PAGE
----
NOTE: I am extending the deadline for submitting your part testing so you can focus on the Portuguese songs over the break. If you already submitted yours, thank you!
Part testing: I will ask you to record yourself singing your part a cappella and send it to me at email@example.com by March 7. There are many free voice recorder apps available if you do not have one already.
Cantabile Festival for Young Voices 2018 Guest Conductor:
Dr. Daniel Afonso
Daniel R. Afonso, Jr. is professor of music and Coordinator of Vocal and Choral Studies at California State University, Stanislaus. He received a degree in Educação Artística from the Universidade do Rio de Janeiro (UNI-Rio), a Master of Music degree in Choral Conducting from the University of Missouri-Kansas City, and a Doctor of Musical Arts degree in Choral Conducting and Pedagogy from the University of Iowa. Dr. Afonso is originally from Rio de Janeiro, Brazil and has studied conducting with Carlos Alberto Figueiredo, Cees Rotteveel, Eph Ehly, and William Hatcher.
Dr. Afonso has performed with choral groups in Brazil, U.S., and Europe, and has previously taught music at the Conservatório Brasileiro de Música, Universidade do Rio de Janeiro (UNI-Rio), and Doane College (Nebraska). He was the winner of the First Prize and the Best Performance of Villa-Lobos Work awards at the Concurso Villa-Lobos de Canto Coral, a national choral competition sponsored by the Museu de Arte Moderna do Rio de Janeiro. Dr. Afonso is strongly committed to the performance of new music and has commissioned and premiered many choral works in the last few years, including several of his own works and works by young composition students.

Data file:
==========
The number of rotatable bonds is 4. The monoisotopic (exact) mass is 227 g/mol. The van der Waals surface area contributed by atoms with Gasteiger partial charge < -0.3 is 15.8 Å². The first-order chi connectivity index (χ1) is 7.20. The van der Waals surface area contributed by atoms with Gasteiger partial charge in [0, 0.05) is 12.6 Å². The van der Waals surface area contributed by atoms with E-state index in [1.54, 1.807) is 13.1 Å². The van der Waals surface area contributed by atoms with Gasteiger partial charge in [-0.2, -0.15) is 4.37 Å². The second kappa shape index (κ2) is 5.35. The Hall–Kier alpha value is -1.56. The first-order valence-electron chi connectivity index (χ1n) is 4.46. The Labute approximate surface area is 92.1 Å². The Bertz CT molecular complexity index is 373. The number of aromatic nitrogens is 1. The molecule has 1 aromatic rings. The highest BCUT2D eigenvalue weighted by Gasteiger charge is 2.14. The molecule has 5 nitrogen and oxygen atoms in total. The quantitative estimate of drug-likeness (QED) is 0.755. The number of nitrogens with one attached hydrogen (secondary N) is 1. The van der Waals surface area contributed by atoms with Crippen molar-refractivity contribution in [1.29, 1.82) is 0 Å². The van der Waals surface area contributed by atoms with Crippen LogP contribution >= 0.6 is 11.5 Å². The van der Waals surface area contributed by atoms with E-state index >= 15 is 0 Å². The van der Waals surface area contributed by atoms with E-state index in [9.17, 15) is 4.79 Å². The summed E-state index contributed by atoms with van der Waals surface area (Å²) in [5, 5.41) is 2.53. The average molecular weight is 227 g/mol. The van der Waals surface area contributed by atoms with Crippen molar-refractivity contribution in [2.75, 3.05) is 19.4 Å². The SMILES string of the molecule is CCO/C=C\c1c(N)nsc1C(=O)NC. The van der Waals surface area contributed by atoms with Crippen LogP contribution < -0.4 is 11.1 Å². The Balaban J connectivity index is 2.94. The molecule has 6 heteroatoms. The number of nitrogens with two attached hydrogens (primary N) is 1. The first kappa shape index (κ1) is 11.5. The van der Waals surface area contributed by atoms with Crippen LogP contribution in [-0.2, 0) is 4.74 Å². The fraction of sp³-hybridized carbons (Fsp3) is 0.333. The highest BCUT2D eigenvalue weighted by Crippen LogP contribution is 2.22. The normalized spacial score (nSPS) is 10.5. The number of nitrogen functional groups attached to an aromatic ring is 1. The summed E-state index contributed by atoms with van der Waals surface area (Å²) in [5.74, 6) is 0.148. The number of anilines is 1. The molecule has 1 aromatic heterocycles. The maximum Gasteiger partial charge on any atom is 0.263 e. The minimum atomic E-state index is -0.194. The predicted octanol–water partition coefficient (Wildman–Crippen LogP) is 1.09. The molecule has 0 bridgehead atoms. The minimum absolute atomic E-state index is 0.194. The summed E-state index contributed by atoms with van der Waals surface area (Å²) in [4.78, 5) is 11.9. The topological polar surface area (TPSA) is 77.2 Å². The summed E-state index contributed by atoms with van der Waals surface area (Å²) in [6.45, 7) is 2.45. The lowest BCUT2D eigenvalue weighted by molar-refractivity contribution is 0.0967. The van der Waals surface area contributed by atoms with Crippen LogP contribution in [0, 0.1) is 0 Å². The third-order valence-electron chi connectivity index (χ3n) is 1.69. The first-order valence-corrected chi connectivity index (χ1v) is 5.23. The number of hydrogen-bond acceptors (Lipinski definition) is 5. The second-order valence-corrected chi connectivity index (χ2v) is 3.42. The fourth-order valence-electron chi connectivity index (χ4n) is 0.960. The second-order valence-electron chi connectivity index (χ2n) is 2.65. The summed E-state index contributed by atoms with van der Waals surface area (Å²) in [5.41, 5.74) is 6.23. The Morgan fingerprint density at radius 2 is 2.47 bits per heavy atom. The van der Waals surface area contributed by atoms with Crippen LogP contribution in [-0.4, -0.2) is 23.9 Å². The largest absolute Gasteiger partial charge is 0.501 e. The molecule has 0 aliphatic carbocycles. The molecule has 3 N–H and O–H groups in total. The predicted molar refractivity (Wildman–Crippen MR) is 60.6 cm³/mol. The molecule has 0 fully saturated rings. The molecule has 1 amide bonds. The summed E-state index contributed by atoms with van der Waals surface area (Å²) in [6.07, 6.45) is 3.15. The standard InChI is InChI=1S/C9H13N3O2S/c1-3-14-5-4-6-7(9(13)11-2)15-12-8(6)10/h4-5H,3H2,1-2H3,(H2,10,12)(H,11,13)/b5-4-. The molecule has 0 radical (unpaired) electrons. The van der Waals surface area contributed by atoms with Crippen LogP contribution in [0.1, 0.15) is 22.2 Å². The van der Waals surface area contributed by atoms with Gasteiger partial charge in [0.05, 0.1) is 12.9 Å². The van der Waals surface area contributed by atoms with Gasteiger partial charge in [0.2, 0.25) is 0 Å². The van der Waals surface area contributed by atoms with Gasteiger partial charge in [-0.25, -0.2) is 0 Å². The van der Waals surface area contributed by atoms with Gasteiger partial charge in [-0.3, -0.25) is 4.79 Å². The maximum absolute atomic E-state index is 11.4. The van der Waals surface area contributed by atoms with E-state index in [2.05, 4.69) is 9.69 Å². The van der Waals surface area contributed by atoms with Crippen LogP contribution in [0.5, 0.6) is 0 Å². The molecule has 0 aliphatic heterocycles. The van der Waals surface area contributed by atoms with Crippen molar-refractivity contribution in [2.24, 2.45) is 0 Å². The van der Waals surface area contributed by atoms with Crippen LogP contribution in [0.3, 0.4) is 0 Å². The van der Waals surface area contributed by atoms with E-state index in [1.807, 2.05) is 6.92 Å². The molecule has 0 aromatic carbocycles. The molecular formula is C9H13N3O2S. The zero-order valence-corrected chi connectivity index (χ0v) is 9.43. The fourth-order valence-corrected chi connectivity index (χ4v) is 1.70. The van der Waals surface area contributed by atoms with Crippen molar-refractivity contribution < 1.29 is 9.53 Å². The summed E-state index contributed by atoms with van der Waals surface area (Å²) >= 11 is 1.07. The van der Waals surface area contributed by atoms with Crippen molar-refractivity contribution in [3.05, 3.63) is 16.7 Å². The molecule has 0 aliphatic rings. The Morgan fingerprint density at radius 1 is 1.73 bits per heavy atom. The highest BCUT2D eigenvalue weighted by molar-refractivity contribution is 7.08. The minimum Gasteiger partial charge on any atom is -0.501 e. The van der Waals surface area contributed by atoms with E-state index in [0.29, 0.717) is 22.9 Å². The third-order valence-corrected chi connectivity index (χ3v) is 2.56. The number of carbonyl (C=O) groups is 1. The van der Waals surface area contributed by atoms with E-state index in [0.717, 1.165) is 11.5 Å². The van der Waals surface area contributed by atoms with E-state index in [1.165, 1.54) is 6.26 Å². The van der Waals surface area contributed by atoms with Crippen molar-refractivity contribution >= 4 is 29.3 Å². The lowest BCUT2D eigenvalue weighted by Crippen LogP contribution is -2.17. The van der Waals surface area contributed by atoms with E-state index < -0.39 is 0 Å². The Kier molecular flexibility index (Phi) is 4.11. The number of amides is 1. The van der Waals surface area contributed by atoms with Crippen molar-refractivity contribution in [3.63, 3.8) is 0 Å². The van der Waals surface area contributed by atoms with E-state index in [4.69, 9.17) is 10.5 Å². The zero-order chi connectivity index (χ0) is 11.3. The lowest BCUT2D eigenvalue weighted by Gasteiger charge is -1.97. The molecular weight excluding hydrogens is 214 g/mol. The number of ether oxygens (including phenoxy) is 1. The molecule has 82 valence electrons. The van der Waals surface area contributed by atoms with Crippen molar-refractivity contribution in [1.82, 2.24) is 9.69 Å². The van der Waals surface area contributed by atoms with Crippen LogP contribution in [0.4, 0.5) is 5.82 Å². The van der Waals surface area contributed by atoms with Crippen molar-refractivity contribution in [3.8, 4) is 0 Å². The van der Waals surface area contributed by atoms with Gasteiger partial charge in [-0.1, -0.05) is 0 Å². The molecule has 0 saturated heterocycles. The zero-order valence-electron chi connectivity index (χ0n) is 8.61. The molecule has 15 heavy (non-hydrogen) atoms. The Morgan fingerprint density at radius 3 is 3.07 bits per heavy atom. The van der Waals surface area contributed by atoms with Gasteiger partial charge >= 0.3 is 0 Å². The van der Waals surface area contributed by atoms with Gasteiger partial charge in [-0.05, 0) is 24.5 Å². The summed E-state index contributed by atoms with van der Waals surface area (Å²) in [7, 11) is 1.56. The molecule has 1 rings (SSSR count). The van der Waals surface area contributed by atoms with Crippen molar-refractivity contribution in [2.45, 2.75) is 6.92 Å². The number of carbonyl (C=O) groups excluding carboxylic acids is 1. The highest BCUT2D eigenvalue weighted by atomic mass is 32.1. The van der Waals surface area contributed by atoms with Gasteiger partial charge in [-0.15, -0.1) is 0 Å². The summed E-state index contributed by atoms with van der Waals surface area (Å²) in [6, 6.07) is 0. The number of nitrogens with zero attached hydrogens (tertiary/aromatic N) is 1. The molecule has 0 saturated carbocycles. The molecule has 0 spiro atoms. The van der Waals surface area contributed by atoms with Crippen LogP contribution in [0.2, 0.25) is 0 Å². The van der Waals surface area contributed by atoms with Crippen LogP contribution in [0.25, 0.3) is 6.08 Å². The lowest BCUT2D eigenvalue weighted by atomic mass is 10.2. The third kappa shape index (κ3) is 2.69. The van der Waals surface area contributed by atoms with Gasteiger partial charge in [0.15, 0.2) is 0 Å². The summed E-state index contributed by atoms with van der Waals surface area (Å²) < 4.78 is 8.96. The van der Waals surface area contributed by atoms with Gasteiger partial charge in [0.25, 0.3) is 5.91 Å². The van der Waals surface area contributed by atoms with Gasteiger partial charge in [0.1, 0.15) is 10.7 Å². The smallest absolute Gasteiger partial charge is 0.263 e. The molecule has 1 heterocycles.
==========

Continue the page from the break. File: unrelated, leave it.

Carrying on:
He is the founding director of the Modesto Symphony Orchestra Chorus and, since 2001, has prepared several choral masterworks with the ensemble. He often serves as a guest conductor with the Modesto Symphony and frequently conducts the orchestra and chorus in performances.
Dr. Afonso is a composer, arranger, and editor of choral music and has choral works published by earthsongs, Colla Voce, and Alliance Music Publications. He was composer-in-residence with the San Francisco Choral Artists during their 2014-2015 season and has also written works for the Los Angeles Children’s Choir, the Gay Men’s Chorus of Los Angeles, and other ensembles in the US and abroad. He has written innumerous arrangements for the Modesto Symphony Orchestra, including a new version of The Star-Spangled Banner for orchestra and chorus, premiered at the MSO opening concert for the 2015-16 season. Dr. Afonso is widely recognized for his research and performance of Brazilian choral music and continues to frequently present workshops and lectures about the Latin American choral repertoire—he most recently presented a series of lectures and conducting masterclasses at the Liszt Academy, in Budapest.
He is very active as a voice instructor, clinician, and guest conductor, and has presented hundreds of choral workshops, clinics, and coaching sessions throughout the United States and abroad. His professional affiliations include the Ordem dos Músicos do Brasil, the International Federation for Choral Music, and the American Choral Directors Association.